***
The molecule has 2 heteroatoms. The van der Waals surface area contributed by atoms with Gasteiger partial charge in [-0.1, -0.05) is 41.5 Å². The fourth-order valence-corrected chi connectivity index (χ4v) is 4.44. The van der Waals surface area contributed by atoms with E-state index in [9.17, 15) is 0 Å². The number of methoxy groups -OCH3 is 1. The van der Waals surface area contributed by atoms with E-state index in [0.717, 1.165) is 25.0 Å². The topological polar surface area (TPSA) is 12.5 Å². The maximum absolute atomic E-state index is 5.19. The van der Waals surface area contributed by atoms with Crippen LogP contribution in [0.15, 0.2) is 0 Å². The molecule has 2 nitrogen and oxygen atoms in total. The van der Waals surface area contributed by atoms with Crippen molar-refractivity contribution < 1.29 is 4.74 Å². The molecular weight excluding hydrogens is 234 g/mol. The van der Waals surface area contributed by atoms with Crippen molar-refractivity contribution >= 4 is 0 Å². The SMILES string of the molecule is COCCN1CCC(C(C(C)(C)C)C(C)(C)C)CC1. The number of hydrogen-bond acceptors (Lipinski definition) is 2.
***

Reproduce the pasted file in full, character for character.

The molecule has 2 heteroatoms. The van der Waals surface area contributed by atoms with Gasteiger partial charge in [-0.1, -0.05) is 41.5 Å². The fourth-order valence-corrected chi connectivity index (χ4v) is 4.44. The van der Waals surface area contributed by atoms with E-state index in [9.17, 15) is 0 Å². The number of methoxy groups -OCH3 is 1. The van der Waals surface area contributed by atoms with E-state index in [0.717, 1.165) is 25.0 Å². The topological polar surface area (TPSA) is 12.5 Å². The maximum absolute atomic E-state index is 5.19. The van der Waals surface area contributed by atoms with Crippen LogP contribution in [0.15, 0.2) is 0 Å². The molecule has 2 nitrogen and oxygen atoms in total. The van der Waals surface area contributed by atoms with Crippen molar-refractivity contribution < 1.29 is 4.74 Å². The molecular weight excluding hydrogens is 234 g/mol. The van der Waals surface area contributed by atoms with Crippen molar-refractivity contribution >= 4 is 0 Å². The SMILES string of the molecule is COCCN1CCC(C(C(C)(C)C)C(C)(C)C)CC1. The number of hydrogen-bond acceptors (Lipinski definition) is 2.